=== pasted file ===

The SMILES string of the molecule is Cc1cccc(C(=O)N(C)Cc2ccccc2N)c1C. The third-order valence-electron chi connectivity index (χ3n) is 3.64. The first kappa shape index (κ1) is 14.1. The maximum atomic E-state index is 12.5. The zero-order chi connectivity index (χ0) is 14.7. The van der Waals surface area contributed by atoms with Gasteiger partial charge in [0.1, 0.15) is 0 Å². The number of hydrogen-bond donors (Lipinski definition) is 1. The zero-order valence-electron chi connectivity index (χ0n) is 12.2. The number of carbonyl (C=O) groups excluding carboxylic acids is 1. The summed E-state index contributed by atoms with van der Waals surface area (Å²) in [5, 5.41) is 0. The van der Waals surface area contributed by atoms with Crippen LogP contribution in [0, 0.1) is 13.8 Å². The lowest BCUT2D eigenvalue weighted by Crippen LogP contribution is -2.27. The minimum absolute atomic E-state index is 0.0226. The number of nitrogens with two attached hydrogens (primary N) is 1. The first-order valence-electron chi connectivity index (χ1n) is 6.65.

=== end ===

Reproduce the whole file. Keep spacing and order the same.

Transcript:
The SMILES string of the molecule is Cc1cccc(C(=O)N(C)Cc2ccccc2N)c1C. The third-order valence-electron chi connectivity index (χ3n) is 3.64. The first kappa shape index (κ1) is 14.1. The maximum atomic E-state index is 12.5. The zero-order chi connectivity index (χ0) is 14.7. The van der Waals surface area contributed by atoms with Gasteiger partial charge in [0.1, 0.15) is 0 Å². The number of hydrogen-bond donors (Lipinski definition) is 1. The zero-order valence-electron chi connectivity index (χ0n) is 12.2. The number of carbonyl (C=O) groups excluding carboxylic acids is 1. The summed E-state index contributed by atoms with van der Waals surface area (Å²) in [5, 5.41) is 0. The van der Waals surface area contributed by atoms with Crippen LogP contribution in [0, 0.1) is 13.8 Å². The lowest BCUT2D eigenvalue weighted by Crippen LogP contribution is -2.27. The minimum absolute atomic E-state index is 0.0226. The number of nitrogens with two attached hydrogens (primary N) is 1. The first-order valence-electron chi connectivity index (χ1n) is 6.65.